India's bowling not a new problem

R Ashwin bowls during the second innings AFP

The defeat at the Wankhede Stadium last week was arguably India's worst in Test cricket. Not in terms of margin, but in how almost everything was stacked in their favour: the pitch, the toss, the combination, the runs. The illusion they have tried to create through countless interviews that they were done in on "green tops" and they were still world-beaters at home has come crashing down. If ever there was a match set up for the bowlers to win, it was this, with 327 on board on a square turner. And as it has been happening over the last 18 months, India's bowlers came up short again; in the case of their lead spinner's length, literally so.

Starting July 21 last year, India have been the worst bowling unit of all Test sides bar Bangladesh. At least statistically so. Not only have they averaged 40.39 with the ball, better only than Bangladesh, they have give away more runs per over than any Test side over that period. And whisper it, for most of this period India have bowled on "green tops". With the bat, their average - 30.80 - is better than that of Sri Lanka, New Zealand, Bangladesh and Zimbabwe. Needless to say, they have lost more Tests than any other side over the period.

There is no denying that India's batting hasn't been ideal over this period, but it has neither been as bad as the bowling nor as crucial to this slump. If Test cricket were a spin bowler, batting would be its line and bowling its length. The former optional, the latter mandatory. Pakistan are a glaring example. Even during their most turbulent period, with non-existent batting and wicketkeeping, they have still managed to survive as a Test side purely through their bowling. In 2010 alone, they won two Tests in England, as many as India have in 26 years.

However, the main focus of most of the debates around India's defeats, even in Mumbai, has been around the batting. Even when India were No 1, the bowling hung by a thread. A brittle, not-always-fit, but highly skilful thread. The captain's statement that this thread was the Sachin Tendulkar of bowling was spot on. Ever since Zaheer Khan has gone into what seems like a terminal slump, all others have been brutally exposed. In the two to three years since Anil Kumble's retirement, Zaheer carried the bowling on his own. He brought the control the unit badly needed; when he was injured, India would look lost in the field.

Zaheer is not the same any more. He has not even been there for six of those 15 Tests. With other bowlers, you never know what you will get. In Mumbai, for example, when Kevin Pietersen felt comfortable enough to boss the bowlers, chances are even the best would have suffered, but it was the easy period of easy singles that let him feel comfortable. That's where Indian spinners failed on two counts.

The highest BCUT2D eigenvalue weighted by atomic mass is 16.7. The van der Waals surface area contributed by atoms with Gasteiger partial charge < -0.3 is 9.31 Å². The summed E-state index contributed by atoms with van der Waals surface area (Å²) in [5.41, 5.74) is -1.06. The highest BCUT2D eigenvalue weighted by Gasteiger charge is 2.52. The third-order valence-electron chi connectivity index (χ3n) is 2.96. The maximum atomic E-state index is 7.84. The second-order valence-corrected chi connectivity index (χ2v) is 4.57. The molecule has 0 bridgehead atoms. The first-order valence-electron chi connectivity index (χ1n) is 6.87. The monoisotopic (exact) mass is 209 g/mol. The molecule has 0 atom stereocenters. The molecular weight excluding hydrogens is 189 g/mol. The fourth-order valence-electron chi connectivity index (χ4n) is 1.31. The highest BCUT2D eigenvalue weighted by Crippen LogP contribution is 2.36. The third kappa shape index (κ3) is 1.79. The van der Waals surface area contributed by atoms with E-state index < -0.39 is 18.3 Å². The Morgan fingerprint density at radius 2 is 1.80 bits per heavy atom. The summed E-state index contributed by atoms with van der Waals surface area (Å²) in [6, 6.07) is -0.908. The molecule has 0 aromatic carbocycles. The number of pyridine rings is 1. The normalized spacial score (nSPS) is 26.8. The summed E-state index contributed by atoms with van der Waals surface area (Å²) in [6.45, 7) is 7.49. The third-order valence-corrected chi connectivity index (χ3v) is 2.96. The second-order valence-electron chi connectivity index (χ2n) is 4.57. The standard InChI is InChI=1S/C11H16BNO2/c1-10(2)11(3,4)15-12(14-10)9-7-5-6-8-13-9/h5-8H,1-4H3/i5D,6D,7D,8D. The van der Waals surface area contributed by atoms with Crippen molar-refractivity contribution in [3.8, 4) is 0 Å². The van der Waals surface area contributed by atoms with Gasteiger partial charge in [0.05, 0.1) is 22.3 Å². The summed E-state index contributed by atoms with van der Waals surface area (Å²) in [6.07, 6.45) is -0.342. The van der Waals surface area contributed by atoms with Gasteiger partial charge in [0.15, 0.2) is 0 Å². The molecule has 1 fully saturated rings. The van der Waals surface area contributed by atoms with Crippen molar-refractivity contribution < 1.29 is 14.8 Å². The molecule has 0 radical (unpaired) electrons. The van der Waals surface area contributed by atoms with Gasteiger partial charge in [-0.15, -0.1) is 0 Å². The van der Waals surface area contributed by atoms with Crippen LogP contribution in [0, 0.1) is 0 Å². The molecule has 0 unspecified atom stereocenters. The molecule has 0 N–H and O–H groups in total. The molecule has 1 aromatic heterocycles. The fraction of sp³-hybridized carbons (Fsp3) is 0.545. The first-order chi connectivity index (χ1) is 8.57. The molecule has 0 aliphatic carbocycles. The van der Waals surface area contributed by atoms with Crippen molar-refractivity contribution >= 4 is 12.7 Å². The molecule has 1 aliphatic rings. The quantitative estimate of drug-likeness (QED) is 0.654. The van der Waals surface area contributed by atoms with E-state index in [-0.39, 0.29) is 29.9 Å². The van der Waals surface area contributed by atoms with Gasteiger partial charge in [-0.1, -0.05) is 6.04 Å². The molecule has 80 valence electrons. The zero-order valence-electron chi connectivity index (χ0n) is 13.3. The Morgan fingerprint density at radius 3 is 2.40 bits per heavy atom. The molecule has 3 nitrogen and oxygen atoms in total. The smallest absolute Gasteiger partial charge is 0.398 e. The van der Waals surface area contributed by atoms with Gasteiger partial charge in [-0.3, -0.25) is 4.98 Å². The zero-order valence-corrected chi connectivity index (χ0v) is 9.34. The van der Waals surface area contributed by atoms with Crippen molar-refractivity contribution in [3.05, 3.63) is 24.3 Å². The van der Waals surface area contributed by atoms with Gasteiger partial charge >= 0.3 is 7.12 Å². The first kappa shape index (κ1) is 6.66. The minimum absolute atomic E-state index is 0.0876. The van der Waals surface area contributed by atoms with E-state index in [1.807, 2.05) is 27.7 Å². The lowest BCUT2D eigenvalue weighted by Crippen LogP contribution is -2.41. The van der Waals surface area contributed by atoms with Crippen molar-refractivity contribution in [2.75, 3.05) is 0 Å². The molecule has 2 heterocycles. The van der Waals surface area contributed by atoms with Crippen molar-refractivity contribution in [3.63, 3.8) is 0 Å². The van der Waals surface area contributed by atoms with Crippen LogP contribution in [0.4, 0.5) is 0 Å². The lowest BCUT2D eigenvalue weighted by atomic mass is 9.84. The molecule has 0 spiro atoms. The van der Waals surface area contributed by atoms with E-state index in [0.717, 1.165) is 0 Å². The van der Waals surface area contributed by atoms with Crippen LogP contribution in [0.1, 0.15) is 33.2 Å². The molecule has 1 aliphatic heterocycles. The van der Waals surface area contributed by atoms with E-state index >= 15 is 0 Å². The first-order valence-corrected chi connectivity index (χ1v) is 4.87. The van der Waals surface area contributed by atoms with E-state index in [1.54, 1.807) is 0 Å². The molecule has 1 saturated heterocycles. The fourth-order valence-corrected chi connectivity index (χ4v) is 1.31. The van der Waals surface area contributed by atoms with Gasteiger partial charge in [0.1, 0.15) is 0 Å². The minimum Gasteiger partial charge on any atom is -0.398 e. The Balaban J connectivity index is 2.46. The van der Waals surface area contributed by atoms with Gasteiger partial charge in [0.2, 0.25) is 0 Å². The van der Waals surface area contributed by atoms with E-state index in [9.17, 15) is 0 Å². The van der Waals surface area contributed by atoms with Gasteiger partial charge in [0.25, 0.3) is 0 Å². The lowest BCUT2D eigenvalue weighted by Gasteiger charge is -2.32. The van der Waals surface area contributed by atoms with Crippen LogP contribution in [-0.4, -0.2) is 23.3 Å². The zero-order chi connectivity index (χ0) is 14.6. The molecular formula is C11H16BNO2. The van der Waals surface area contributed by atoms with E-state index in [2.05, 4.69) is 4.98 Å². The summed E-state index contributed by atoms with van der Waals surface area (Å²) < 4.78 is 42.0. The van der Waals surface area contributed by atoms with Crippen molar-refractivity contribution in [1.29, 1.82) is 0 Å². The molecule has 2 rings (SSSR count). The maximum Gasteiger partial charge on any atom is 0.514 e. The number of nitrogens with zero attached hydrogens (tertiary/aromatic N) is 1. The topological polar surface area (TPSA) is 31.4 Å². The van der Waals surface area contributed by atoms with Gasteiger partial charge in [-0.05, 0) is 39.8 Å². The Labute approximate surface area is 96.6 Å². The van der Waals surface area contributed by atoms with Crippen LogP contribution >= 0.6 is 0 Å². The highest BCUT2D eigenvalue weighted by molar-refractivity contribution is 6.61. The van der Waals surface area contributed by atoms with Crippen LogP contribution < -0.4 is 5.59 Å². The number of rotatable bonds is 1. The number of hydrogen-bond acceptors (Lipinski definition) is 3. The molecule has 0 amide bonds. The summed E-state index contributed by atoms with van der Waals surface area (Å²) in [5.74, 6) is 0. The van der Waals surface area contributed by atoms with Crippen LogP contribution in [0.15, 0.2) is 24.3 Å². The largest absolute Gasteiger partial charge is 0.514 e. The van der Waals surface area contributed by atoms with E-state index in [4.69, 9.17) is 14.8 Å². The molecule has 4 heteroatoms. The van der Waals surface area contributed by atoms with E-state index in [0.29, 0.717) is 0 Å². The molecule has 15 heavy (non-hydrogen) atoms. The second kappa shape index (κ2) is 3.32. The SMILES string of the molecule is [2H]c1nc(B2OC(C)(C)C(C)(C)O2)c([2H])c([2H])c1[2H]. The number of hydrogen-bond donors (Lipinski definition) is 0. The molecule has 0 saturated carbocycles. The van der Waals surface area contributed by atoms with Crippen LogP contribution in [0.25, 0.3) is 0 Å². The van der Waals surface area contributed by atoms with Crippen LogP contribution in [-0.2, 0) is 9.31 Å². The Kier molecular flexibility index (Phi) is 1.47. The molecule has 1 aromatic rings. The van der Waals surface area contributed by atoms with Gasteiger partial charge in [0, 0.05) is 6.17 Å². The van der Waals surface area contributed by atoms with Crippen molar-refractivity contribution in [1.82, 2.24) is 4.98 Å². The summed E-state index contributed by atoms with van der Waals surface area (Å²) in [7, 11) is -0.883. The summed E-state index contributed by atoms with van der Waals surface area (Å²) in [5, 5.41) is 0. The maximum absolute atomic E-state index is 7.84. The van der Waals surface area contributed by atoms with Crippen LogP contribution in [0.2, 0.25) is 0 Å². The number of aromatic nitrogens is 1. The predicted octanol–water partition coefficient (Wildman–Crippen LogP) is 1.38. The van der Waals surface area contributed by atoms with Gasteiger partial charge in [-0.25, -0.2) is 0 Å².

On a pitch that was calling for them to exploit the turn, they didn't put in enough effort to spin the ball. Spin here is not just the sideways turn, but action on the ball, which gets you drift and dip. They didn't do it on purpose, it's their techniques. They don't put enough shoulder or hip behind the delivery, they have hardly any follow-through. R Ashwin, especially, ends up relying too much on his variations. In so doing, he bowls a release ball almost every over, which is the bowling unit's second shortcoming. MS Dhoni has copped a fair deal of criticism for his defensive fields over this period, but his bowlers haven't done him any favours with their inconsistency.

The desperate part, though, is that there are no replacements in sight, except for a hospital ward full of tried-and-tested bowlers missing the Ranji Trophy. Which is why somebody like Harbhajan Singh can walk right back into the squad without having done anything at the domestic level to earn a comeback, although when he did make that comeback he bowled better than Ashwin and got only half the overs. Outside the squad, only Pankaj Singh and Jalaj Saxena have both the wickets and the fitness. Neither of them seems to enjoy the faith of the selectors and the team management.

After Wankhede, Dhoni made what seems like a fair point on paper when asked about the direness of the situation. "I think we have got replacements," he said. "It's not like we don't have replacements. But you don't chop and change players on the basis of one or two Tests. We have to give them a fair run." Apart from the fair run, they also need a huge improvement, especially in their discipline.